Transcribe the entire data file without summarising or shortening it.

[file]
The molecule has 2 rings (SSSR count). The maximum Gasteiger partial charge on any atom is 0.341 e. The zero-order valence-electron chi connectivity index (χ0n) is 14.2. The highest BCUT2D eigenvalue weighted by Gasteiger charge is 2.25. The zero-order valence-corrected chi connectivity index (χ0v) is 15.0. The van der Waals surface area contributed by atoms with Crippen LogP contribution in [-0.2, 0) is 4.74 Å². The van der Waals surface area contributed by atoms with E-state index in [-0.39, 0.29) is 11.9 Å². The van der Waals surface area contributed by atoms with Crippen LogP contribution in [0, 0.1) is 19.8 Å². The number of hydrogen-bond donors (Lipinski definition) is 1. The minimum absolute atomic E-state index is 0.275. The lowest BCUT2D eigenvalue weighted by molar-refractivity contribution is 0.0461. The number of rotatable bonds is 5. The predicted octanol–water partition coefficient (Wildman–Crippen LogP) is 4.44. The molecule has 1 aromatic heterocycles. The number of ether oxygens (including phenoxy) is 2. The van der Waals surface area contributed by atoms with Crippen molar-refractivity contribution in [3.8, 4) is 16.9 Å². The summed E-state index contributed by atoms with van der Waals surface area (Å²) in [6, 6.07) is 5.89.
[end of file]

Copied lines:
The molecule has 2 rings (SSSR count). The maximum Gasteiger partial charge on any atom is 0.341 e. The zero-order valence-electron chi connectivity index (χ0n) is 14.2. The highest BCUT2D eigenvalue weighted by Gasteiger charge is 2.25. The zero-order valence-corrected chi connectivity index (χ0v) is 15.0. The van der Waals surface area contributed by atoms with Crippen LogP contribution in [-0.2, 0) is 4.74 Å². The van der Waals surface area contributed by atoms with E-state index in [-0.39, 0.29) is 11.9 Å². The van der Waals surface area contributed by atoms with Crippen LogP contribution in [0, 0.1) is 19.8 Å². The number of hydrogen-bond donors (Lipinski definition) is 1. The minimum absolute atomic E-state index is 0.275. The lowest BCUT2D eigenvalue weighted by molar-refractivity contribution is 0.0461. The number of rotatable bonds is 5. The predicted octanol–water partition coefficient (Wildman–Crippen LogP) is 4.44. The molecule has 1 aromatic heterocycles. The number of ether oxygens (including phenoxy) is 2. The van der Waals surface area contributed by atoms with Crippen molar-refractivity contribution in [3.8, 4) is 16.9 Å². The summed E-state index contributed by atoms with van der Waals surface area (Å²) in [6, 6.07) is 5.89.